Thursday, November 28, 2013

bullies

Being a parent is hard.

I am constantly worrying about my kids.  I worry about what others do to them.  I worry about what they do to others.  I worry about the choices that they will make, and I worry about the choices that they won't have.  I also worry that I won't know what to do, or how to react in every one of these situations.

One of my fears has come true in the last week.

At the beginning of the school year we had a lot of trouble with busing for Evan.  His day was too long and it was not a situation that he could continue with.  We managed to switch companies and it seemed to be working well.  The schedule was better and he was riding with other kids.  The problem is that his chair loads in the back and he had to sit with the middle schoolers.  I was worried about what he would learn from kids so much older than him.  Little did I know it would be so much worse than I imagined.

I have a hard time getting my kids to really open up and talk about the "deep" things in their life.  I mostly attribute this to their age and attention span.  On our way to the hospital on Monday for a sleep study I could tell Evan was in a mood to talk.  I turned all distraction off and we talked.  My heart broke when I discovered that he has been bullied for several weeks by some of these middle school age kids.  My sweet sensitive 6 year old is being bullied by teenagers!  The saddest part about this is that Evan told me that it was all ok because he now put himself down with them and now they like him.  My 6 year old even used the phrase, "Mom, its ok.  I have to do this because they are the cool kids and I have to fit in with them."  He then went on to put himself down for the next 15 minutes.  I couldn't sway him to say anything positive.  Evan saw my reaction to this information and kind've shut down.  The part that makes me the most sad is that he thinks that these jerks are his friends now, because he has began to feed into their game of bully Evan.  This has come on the heels of some behavior issues at home and school in the last couple weeks that now makes sense.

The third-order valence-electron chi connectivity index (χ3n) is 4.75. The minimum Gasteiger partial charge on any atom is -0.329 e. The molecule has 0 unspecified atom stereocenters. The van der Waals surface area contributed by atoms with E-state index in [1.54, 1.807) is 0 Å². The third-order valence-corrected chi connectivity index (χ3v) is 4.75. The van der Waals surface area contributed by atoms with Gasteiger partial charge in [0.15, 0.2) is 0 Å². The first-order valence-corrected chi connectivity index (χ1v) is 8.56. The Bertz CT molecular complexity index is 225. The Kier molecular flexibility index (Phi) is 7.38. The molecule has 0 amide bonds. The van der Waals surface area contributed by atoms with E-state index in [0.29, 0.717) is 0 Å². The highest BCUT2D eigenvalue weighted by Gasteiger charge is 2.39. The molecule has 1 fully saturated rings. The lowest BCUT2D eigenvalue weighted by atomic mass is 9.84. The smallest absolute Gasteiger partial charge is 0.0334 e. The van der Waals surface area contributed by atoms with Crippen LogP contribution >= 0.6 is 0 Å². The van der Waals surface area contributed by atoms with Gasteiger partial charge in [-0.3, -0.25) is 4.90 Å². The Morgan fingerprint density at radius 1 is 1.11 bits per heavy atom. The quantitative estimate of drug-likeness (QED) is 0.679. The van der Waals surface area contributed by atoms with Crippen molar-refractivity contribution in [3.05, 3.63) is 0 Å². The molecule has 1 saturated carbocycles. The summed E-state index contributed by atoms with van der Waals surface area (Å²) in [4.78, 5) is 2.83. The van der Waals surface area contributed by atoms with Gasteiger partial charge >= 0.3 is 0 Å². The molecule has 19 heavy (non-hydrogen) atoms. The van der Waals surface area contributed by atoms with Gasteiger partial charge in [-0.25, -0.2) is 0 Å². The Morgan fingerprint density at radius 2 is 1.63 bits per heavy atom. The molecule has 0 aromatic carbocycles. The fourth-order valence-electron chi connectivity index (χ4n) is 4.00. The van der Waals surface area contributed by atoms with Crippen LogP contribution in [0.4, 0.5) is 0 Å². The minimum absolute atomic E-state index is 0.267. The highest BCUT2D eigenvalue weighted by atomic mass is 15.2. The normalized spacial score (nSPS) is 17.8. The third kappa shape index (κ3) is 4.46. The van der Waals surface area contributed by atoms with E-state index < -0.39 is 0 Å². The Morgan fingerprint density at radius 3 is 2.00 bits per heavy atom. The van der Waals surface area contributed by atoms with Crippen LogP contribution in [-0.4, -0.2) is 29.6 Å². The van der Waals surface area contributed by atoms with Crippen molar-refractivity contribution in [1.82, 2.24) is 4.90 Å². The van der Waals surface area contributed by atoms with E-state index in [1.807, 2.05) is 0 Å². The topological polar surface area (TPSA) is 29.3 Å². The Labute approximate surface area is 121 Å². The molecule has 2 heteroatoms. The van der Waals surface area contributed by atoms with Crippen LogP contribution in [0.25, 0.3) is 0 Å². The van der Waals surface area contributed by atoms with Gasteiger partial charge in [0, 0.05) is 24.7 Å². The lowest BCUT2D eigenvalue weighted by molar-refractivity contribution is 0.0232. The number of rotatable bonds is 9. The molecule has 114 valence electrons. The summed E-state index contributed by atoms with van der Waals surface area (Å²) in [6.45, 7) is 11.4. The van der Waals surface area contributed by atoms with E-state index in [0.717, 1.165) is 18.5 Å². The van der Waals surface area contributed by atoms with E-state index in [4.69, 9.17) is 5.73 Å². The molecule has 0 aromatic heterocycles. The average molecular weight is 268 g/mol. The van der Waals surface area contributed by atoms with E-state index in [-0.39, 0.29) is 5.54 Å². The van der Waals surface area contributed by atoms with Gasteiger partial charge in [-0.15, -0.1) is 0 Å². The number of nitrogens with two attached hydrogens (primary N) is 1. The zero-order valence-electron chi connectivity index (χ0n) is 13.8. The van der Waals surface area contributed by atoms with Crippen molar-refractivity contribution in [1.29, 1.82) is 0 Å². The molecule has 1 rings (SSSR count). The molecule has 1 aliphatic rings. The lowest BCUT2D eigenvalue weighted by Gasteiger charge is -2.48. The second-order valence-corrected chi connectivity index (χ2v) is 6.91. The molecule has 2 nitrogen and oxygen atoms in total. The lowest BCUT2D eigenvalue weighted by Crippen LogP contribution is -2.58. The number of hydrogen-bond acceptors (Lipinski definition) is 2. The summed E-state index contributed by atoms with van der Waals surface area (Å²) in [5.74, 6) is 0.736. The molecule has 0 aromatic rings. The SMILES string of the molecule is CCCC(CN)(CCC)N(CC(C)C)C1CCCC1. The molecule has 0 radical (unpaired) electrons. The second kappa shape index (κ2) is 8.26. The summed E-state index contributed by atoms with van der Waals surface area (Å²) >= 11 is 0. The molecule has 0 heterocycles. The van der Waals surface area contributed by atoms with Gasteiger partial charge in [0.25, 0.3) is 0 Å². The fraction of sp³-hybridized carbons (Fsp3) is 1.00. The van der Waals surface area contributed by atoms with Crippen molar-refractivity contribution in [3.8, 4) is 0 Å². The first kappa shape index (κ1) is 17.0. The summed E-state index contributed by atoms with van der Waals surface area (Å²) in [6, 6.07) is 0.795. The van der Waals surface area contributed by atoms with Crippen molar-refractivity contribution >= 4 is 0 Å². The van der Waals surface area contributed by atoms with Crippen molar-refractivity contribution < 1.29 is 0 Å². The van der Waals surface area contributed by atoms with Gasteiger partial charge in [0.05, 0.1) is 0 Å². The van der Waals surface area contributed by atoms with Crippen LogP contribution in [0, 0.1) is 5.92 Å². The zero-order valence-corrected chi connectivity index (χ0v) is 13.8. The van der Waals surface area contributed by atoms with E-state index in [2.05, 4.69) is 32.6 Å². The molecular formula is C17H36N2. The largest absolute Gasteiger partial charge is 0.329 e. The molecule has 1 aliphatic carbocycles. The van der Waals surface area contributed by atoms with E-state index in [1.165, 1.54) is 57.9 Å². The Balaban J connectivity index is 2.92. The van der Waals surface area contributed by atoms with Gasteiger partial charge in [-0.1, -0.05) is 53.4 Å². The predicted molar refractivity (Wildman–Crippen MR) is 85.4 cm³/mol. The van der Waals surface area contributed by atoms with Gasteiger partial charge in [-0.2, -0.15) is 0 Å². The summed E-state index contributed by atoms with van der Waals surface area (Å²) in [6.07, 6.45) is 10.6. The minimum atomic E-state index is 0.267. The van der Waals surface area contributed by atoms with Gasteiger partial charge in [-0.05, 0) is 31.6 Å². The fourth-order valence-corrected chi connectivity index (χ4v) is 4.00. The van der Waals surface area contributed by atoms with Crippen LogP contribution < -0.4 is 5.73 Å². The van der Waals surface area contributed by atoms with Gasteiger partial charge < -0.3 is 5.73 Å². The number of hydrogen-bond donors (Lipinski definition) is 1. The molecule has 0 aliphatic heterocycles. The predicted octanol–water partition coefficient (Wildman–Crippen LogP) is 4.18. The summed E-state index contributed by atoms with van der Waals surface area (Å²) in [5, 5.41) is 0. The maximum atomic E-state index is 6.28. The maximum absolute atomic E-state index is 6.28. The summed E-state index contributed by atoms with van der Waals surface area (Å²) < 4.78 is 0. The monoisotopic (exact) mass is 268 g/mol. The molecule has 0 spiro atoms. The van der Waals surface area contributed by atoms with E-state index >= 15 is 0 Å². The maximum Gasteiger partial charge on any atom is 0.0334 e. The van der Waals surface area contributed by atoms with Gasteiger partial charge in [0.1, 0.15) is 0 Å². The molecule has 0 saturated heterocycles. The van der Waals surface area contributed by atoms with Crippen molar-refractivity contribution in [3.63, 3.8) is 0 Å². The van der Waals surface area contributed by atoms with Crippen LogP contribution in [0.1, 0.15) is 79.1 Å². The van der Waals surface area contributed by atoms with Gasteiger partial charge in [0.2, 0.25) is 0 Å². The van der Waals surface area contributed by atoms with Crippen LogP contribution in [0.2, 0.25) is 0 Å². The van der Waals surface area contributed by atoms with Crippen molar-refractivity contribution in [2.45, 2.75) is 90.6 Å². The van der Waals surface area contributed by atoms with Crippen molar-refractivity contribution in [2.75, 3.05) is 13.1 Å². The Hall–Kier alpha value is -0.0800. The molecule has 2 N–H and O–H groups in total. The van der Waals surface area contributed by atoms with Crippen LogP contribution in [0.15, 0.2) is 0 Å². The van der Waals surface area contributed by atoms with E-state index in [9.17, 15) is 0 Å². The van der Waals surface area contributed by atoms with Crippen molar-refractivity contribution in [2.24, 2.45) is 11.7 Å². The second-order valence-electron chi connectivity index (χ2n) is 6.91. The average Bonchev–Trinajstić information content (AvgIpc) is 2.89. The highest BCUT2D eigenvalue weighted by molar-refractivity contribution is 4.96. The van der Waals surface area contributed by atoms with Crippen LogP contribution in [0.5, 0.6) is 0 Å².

I called Evan's vice principal, who I have a good relationship with, and told her what was going on.  She was alarmed and to my pleasure started to investigate immediately!  Both schools administration has been very much on top of the situation and the guilty parties have been discovered.  Evan's vice principal even rode the bus with the kids today along with a speech to all the kids on the bus about what is appropriate behavior and what is not.  I am a little disappointed that they chose to leave the seating arrangements "for now" and "see how it goes", but hopefully these bullies have been scared enough by multiple principals to change their behavior.